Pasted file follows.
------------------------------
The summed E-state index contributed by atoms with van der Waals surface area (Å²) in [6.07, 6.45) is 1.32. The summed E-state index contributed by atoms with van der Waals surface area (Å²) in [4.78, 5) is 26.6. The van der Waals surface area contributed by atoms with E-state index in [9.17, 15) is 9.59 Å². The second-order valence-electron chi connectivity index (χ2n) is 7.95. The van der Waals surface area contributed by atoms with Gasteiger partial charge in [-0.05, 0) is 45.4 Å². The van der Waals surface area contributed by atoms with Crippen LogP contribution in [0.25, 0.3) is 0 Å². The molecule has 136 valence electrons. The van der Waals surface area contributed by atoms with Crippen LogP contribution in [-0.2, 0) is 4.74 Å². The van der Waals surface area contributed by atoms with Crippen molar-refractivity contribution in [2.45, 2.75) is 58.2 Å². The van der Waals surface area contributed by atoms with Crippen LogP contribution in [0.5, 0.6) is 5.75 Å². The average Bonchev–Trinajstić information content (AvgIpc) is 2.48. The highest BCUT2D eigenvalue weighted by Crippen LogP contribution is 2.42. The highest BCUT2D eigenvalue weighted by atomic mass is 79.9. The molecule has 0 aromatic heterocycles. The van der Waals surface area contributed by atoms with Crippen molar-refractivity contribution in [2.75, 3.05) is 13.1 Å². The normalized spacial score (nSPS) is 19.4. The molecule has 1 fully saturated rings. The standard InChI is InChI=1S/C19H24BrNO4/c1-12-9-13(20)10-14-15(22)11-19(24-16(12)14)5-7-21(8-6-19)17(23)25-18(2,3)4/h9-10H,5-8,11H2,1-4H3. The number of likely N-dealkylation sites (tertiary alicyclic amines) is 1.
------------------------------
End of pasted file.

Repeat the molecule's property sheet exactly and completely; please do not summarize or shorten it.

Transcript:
The summed E-state index contributed by atoms with van der Waals surface area (Å²) in [6.07, 6.45) is 1.32. The summed E-state index contributed by atoms with van der Waals surface area (Å²) in [4.78, 5) is 26.6. The van der Waals surface area contributed by atoms with E-state index in [9.17, 15) is 9.59 Å². The second-order valence-electron chi connectivity index (χ2n) is 7.95. The van der Waals surface area contributed by atoms with Gasteiger partial charge in [-0.05, 0) is 45.4 Å². The van der Waals surface area contributed by atoms with Crippen LogP contribution in [0.25, 0.3) is 0 Å². The molecule has 136 valence electrons. The van der Waals surface area contributed by atoms with Crippen LogP contribution in [-0.2, 0) is 4.74 Å². The van der Waals surface area contributed by atoms with Crippen molar-refractivity contribution in [2.45, 2.75) is 58.2 Å². The van der Waals surface area contributed by atoms with Crippen LogP contribution in [0.5, 0.6) is 5.75 Å². The average Bonchev–Trinajstić information content (AvgIpc) is 2.48. The highest BCUT2D eigenvalue weighted by Crippen LogP contribution is 2.42. The highest BCUT2D eigenvalue weighted by atomic mass is 79.9. The molecule has 0 aromatic heterocycles. The van der Waals surface area contributed by atoms with Crippen molar-refractivity contribution in [2.75, 3.05) is 13.1 Å². The normalized spacial score (nSPS) is 19.4. The molecule has 1 fully saturated rings. The standard InChI is InChI=1S/C19H24BrNO4/c1-12-9-13(20)10-14-15(22)11-19(24-16(12)14)5-7-21(8-6-19)17(23)25-18(2,3)4/h9-10H,5-8,11H2,1-4H3. The number of likely N-dealkylation sites (tertiary alicyclic amines) is 1.